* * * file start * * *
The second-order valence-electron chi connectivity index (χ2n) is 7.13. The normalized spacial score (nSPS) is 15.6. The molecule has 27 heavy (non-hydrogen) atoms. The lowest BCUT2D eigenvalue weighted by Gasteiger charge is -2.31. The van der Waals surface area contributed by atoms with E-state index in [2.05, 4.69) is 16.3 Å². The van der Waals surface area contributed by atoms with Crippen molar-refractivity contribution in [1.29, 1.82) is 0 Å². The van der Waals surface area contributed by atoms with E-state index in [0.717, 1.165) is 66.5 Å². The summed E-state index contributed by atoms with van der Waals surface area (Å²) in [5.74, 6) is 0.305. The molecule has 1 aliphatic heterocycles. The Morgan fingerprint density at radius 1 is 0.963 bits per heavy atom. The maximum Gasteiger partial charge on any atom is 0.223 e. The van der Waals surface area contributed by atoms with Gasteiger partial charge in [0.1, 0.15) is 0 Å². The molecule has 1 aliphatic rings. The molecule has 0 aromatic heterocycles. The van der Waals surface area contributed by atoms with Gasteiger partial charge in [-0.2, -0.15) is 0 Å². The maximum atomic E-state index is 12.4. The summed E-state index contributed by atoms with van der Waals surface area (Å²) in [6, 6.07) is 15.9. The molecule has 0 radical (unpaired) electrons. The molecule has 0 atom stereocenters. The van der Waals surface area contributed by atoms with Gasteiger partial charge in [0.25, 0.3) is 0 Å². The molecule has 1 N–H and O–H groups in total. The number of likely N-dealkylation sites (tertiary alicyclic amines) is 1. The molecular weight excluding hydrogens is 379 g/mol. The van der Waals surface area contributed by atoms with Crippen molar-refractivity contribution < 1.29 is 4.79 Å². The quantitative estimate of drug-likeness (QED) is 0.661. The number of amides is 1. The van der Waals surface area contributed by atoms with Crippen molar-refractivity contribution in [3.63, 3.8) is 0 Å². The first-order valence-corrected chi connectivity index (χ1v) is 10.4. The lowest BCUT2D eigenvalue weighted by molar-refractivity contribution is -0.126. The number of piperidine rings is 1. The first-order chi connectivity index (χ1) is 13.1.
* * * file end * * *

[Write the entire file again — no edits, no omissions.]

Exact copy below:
The second-order valence-electron chi connectivity index (χ2n) is 7.13. The normalized spacial score (nSPS) is 15.6. The molecule has 27 heavy (non-hydrogen) atoms. The lowest BCUT2D eigenvalue weighted by Gasteiger charge is -2.31. The van der Waals surface area contributed by atoms with E-state index in [2.05, 4.69) is 16.3 Å². The van der Waals surface area contributed by atoms with Crippen molar-refractivity contribution in [1.29, 1.82) is 0 Å². The van der Waals surface area contributed by atoms with E-state index in [0.717, 1.165) is 66.5 Å². The summed E-state index contributed by atoms with van der Waals surface area (Å²) in [5.74, 6) is 0.305. The molecule has 1 aliphatic heterocycles. The Morgan fingerprint density at radius 1 is 0.963 bits per heavy atom. The maximum Gasteiger partial charge on any atom is 0.223 e. The van der Waals surface area contributed by atoms with Gasteiger partial charge in [0.1, 0.15) is 0 Å². The molecule has 1 aliphatic rings. The molecule has 0 aromatic heterocycles. The van der Waals surface area contributed by atoms with Gasteiger partial charge in [-0.2, -0.15) is 0 Å². The maximum atomic E-state index is 12.4. The summed E-state index contributed by atoms with van der Waals surface area (Å²) in [6, 6.07) is 15.9. The molecule has 0 radical (unpaired) electrons. The molecule has 0 atom stereocenters. The van der Waals surface area contributed by atoms with Gasteiger partial charge in [0.25, 0.3) is 0 Å². The molecule has 1 N–H and O–H groups in total. The number of likely N-dealkylation sites (tertiary alicyclic amines) is 1. The molecular weight excluding hydrogens is 379 g/mol. The van der Waals surface area contributed by atoms with Crippen molar-refractivity contribution < 1.29 is 4.79 Å². The quantitative estimate of drug-likeness (QED) is 0.661. The number of amides is 1. The van der Waals surface area contributed by atoms with Crippen molar-refractivity contribution in [3.63, 3.8) is 0 Å². The first-order valence-corrected chi connectivity index (χ1v) is 10.4. The lowest BCUT2D eigenvalue weighted by molar-refractivity contribution is -0.126. The number of piperidine rings is 1. The first-order chi connectivity index (χ1) is 13.1.